Early on the first day of the week: A Sermon for Easter, 2017

 

On Sunday mornings, I usually leave the house by 6:15 am. I’ve come to appreciate the way the light changes at that time of day throughout the year. In December and January of course, it is fully dark at that time of the morning but if it’s a clear day, by late February, I can see the beginnings of the sunrise.

Sunday mornings are quiet times in downtown Madison. Most of the traffic lights are flashing. One sees the occasional student walking home after a night out, making what’s come to be known as “the walk of shame.” There are people on their way to work at the hospitals, delivery drivers with newspapers; and the like. I especially enjoy taking note of the traffic counter on the bike path at Monroe St and Regent. It’s usually still in the single digits at that time of the morning. As I drive, I’m usually thinking about the morning ahead, worrying about my sermon, whether I’ve worked myself into a dead-end and have time to write myself out of it before the 8:00 service.

I wonder about Mary Magdalene, as she made her walk to Jesus’ tomb, that early morning nearly 2000 years ago. Why was she going? What was she feeling?

Let’s get clear on something about Mary Magdalene from the outset. She wasn’t a prostitute; she wasn’t Jesus’ wife, no matter what sensational stories in the media might want us to think. We actually know relatively little about Mary Magdalene. This is the first time she appears in John’s gospel. In the gospel of Luke, Jesus casts out seven demons from her. Gospels do agree that she was a witness to the crucifixion, that she was a witness to his burial, and that she was a witness of the empty tomb. More than that is simply speculation, especially the traditions that it was she who anointed Jesus. In John, it is Mary of Bethany, Lazarus’ sister, who performs that act; in the other gospels the woman has no name. That she was a penitent prostitute is nothing more than pious legend, and probably more than a little attributable to the misogyny of Christianity.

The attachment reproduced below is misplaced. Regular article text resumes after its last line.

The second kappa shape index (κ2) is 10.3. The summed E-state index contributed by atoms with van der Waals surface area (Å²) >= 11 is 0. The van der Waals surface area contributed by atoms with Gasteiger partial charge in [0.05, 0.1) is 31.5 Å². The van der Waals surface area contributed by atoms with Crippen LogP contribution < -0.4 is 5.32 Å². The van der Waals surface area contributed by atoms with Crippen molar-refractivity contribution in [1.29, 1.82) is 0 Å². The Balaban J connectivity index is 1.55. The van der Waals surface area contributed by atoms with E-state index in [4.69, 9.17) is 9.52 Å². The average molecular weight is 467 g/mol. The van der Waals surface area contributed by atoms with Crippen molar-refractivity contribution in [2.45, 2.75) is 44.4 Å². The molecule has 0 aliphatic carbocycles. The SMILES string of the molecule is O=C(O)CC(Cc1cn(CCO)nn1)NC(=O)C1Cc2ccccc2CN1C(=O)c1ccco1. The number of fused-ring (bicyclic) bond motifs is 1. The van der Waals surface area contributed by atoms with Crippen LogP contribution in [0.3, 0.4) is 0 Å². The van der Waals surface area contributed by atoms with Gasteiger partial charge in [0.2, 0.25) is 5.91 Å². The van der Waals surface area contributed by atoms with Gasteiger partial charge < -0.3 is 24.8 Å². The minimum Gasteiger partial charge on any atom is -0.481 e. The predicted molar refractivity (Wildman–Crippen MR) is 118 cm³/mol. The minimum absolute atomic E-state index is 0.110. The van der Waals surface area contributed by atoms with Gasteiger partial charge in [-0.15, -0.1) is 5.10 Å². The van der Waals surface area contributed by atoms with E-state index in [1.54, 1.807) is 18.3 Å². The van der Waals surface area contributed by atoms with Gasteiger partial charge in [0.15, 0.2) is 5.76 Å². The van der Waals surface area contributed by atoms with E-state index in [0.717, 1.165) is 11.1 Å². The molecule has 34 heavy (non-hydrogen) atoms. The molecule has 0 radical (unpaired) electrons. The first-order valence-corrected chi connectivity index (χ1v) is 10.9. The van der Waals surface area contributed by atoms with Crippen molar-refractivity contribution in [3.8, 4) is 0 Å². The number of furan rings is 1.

Mary Magdalene comes to the tomb full of grief, her heart broken by the events of the past days, the death of her friend, the death of the one she had thought was the Messiah. Her heart was broken, her world shattered. She has come to the tomb, probably thinking about all the things that had happened since she first met Jesus, all the things he had said and done. I’m sure that her eyes were full of tears as she walked, that she stumbled on the unfamiliar roads and paths, unable to see clearly.

And now, she reaches the her goal, the tomb where she had watched as Joseph and Nicodemus buried Jesus. She came to mourn, to be close, for perhaps one last time, to the one she had believed to be the Savior, the one on whom she had pinned her hopes, the one who had showed her the possibilities of new life. Was she going to use her time here at the tomb, in the quiet solitude of an early morning, to try to figure out what next, where to go from here?

But when she arrives, she discovers that the stone has been rolled away. Note what she does next. She doesn’t investigate further; she doesn’t go in and see whether Jesus’ body is still there. No, she turns and runs back to tell the disciples, Peter, and that other one, you know, the disciple that Jesus loved. When they hear her news, they run to see for themselves. Their sprint turns into a race. The other disciple gets there first and sees the linen wrappings, but defers to Peter, letting him go in first.